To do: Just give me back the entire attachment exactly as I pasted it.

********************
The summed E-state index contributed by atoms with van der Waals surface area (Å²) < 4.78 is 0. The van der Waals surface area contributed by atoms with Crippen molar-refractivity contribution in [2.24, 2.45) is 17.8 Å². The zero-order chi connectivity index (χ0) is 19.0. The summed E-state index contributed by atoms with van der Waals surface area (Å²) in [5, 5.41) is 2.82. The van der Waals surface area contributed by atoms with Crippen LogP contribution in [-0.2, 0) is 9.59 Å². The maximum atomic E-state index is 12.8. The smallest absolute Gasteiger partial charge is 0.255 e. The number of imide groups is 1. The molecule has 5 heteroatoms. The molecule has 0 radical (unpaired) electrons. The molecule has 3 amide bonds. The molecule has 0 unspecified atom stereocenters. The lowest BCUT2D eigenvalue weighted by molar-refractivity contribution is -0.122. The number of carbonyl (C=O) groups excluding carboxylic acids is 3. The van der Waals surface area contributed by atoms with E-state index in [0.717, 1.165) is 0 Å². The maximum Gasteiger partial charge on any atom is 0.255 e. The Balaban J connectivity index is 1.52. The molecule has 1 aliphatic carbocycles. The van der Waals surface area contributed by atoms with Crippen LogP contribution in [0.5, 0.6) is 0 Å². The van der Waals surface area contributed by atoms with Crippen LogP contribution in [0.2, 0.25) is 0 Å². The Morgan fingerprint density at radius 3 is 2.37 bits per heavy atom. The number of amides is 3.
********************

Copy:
The summed E-state index contributed by atoms with van der Waals surface area (Å²) < 4.78 is 0. The van der Waals surface area contributed by atoms with Crippen molar-refractivity contribution in [2.24, 2.45) is 17.8 Å². The zero-order chi connectivity index (χ0) is 19.0. The summed E-state index contributed by atoms with van der Waals surface area (Å²) in [5, 5.41) is 2.82. The van der Waals surface area contributed by atoms with Crippen LogP contribution in [-0.2, 0) is 9.59 Å². The maximum atomic E-state index is 12.8. The smallest absolute Gasteiger partial charge is 0.255 e. The number of imide groups is 1. The molecule has 5 heteroatoms. The molecule has 0 radical (unpaired) electrons. The molecule has 3 amide bonds. The molecule has 0 unspecified atom stereocenters. The lowest BCUT2D eigenvalue weighted by molar-refractivity contribution is -0.122. The number of carbonyl (C=O) groups excluding carboxylic acids is 3. The van der Waals surface area contributed by atoms with E-state index in [0.717, 1.165) is 0 Å². The maximum Gasteiger partial charge on any atom is 0.255 e. The Balaban J connectivity index is 1.52. The molecule has 1 aliphatic carbocycles. The van der Waals surface area contributed by atoms with Crippen LogP contribution in [0.5, 0.6) is 0 Å². The van der Waals surface area contributed by atoms with Crippen LogP contribution in [0.2, 0.25) is 0 Å². The Morgan fingerprint density at radius 3 is 2.37 bits per heavy atom. The number of amides is 3.